(C) A company will be subsidiary of another company called holding company, if it is a subsidiary of a subsidiary of the holding company. For example, B is a subsidiary of A and C is a subsidiary of B. In such a case, C will be the subsidiary of A. In the like manner, if D is a subsidiary of C, D will be subsidiary of B as well as of A and so on [Section 2(87)].
It may be noted that the phrase “controls the composition of board of directors’ is to be read in accordance with and only in accordance with Sub-section (87) of Section 2 of the Companies Act, 2013 and that sub-section conceives of control if but only if, the company which claims control can appoint or remove the holders of all or a majority of the directorships by the exercise of some power exercisable by it at its discretion without the consent or concurrence of any other person. Section 2(87) of the Companies Act, 2013 envisages the existence of subsidiary companies in different circumstances. It may be that by acquiring sufficient share capital of a company sufficient control may be obtained over that company to enable control in the composition of board of directors. But it is also possible to obtain such control in regard to the composition of the board without making such an investment in equity capital of the company. Such a control may be by reasons of an agreement such as where one company may agree to advance funds to another company and in return may, under the terms of an agreement surrender control over the right to appoint all or a majority of the board of directors. The first of the cases envisaged in section 2(87)(i) is the case where a control is obtained by a company in the matter of composition of the board of directors of another company. That would be sufficient to constitute the former as holding company and the other as subsidiary. The second type of case given in section 2(87)(ii) is where more than half of the total share capital is held by another company. By virtue of such holding that other company becomes a holding company and the one whose shares are so held becomes a subsidiary company. That other company is also a subsidiary of the holding company of the subsidiary.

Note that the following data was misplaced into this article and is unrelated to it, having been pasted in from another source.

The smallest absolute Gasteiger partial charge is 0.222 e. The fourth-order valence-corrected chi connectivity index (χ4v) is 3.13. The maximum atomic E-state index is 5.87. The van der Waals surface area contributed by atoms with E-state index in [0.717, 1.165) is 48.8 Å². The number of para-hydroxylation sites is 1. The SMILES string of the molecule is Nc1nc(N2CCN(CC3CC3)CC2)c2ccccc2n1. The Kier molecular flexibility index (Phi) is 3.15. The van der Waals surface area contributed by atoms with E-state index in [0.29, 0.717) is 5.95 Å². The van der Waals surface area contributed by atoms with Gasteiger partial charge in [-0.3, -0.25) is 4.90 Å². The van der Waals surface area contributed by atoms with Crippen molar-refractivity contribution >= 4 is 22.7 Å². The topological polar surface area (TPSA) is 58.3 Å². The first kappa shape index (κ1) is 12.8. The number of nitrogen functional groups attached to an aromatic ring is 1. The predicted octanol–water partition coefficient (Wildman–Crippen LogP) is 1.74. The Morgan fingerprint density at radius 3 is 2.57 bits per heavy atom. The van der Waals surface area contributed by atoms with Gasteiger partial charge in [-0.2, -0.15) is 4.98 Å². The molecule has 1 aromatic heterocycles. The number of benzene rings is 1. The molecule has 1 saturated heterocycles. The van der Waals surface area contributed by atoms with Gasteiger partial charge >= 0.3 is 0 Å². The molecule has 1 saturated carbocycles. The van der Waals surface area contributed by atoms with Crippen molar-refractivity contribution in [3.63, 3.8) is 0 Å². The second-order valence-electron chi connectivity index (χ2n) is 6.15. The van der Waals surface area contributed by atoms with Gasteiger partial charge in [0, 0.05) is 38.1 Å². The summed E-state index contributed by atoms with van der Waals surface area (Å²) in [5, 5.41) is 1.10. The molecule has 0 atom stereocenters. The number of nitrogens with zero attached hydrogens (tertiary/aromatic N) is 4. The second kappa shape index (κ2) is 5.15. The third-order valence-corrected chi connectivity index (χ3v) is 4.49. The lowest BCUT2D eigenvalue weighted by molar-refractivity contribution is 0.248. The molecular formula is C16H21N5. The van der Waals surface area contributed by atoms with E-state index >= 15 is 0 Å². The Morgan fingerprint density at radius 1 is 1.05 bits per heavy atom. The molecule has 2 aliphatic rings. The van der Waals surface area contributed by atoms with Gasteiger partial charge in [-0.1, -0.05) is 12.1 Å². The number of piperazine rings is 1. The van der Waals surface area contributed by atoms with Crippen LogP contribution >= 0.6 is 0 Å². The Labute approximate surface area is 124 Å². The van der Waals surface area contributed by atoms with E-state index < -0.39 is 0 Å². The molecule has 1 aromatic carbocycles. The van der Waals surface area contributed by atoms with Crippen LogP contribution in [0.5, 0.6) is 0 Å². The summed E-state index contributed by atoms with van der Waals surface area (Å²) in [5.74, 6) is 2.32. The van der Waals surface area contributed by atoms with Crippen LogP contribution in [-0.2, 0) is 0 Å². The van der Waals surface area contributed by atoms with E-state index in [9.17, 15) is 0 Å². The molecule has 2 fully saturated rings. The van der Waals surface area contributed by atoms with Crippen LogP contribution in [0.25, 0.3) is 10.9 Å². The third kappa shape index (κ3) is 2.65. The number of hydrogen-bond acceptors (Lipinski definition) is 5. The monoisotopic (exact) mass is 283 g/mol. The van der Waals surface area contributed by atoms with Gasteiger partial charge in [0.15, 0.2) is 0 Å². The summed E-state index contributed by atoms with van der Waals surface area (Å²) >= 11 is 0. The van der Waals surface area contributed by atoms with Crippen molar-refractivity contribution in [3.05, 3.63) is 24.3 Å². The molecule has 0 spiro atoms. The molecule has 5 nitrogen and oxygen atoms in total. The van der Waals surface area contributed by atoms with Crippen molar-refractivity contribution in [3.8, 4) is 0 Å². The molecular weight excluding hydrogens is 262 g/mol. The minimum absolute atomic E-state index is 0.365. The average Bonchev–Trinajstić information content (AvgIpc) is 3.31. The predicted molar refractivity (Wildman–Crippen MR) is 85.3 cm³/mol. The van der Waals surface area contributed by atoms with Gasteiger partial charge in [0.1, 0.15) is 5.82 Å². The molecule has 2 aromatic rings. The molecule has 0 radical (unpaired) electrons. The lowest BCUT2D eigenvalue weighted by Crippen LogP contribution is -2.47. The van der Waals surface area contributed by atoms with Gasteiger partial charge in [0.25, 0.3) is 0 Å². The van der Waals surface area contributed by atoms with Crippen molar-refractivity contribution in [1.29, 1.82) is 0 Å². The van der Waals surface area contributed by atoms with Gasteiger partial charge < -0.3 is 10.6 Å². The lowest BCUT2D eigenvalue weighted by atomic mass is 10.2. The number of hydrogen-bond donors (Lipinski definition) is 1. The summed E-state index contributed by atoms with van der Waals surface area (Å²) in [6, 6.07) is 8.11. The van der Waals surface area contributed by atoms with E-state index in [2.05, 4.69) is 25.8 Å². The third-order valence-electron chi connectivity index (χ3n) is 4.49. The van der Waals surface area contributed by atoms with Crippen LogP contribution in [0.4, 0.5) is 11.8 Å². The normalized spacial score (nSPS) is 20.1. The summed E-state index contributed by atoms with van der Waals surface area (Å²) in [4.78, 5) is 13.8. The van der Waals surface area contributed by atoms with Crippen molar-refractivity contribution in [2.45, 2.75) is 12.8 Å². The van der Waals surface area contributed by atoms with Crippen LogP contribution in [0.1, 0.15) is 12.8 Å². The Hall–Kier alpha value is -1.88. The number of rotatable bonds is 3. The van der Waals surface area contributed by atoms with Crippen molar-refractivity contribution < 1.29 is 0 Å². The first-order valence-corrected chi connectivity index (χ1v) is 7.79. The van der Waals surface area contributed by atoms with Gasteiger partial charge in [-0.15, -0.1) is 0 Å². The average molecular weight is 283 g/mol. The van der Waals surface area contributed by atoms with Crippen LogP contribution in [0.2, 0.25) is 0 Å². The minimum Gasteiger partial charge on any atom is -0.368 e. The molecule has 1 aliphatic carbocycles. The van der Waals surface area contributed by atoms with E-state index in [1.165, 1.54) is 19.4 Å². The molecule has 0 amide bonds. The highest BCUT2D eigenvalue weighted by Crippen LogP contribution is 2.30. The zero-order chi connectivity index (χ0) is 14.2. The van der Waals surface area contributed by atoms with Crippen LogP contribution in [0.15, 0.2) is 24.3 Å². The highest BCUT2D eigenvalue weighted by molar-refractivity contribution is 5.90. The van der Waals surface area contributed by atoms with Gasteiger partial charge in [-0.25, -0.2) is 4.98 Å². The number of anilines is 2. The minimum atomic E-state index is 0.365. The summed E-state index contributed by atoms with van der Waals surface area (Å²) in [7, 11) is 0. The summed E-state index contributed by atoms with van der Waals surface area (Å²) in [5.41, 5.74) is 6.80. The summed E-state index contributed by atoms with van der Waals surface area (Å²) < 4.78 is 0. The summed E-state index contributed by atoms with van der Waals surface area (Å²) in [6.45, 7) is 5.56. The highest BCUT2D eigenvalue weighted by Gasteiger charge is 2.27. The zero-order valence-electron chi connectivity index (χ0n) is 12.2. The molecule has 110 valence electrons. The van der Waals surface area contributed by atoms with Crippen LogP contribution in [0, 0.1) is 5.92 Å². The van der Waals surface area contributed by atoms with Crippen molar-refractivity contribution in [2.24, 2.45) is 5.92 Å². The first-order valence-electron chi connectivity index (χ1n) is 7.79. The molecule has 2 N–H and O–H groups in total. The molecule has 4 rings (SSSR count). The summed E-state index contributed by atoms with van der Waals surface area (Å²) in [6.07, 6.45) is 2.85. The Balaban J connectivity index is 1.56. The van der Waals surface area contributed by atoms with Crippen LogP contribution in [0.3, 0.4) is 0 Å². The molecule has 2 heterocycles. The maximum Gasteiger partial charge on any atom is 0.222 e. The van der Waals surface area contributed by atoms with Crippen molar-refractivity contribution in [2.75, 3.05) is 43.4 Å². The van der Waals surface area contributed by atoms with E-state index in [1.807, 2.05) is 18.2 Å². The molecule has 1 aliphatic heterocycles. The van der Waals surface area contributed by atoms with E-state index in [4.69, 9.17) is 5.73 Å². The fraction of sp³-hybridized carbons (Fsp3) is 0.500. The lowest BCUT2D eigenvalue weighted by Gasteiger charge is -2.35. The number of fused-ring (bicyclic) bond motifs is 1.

Status of private company, which is subsidiary to public company: In view of Section 2(71) of the Companies Act, 2013 a Private company, which is subsidiary of a public company shall be deemed to be public company for the purpose of this Act, even where such subsidiary company continues to be a private company in its articles.
Subsidiary company not to hold shares in its holding company: Normally, a subsidiary company cannot be a member of its holding company. Where, however, it was a member before it becomes subsidiary, it shall not have the voting right at a meeting though it may exercise other rights of members [Section 19 (c) of the Companies Act, 2013].
Section 19 of the Companies Act, 2013, specifies the circumstances that constitute the relationship of the holding and the subsidiary company. Section 19 deals with the restrictions on the subsidiary company with respect to holding of shares in its holding company and no holding company shall allot or transfer its shares to any of its subsidiaries companies and any such allotment or transfer of shares of a company to its subsidiary company shall be void.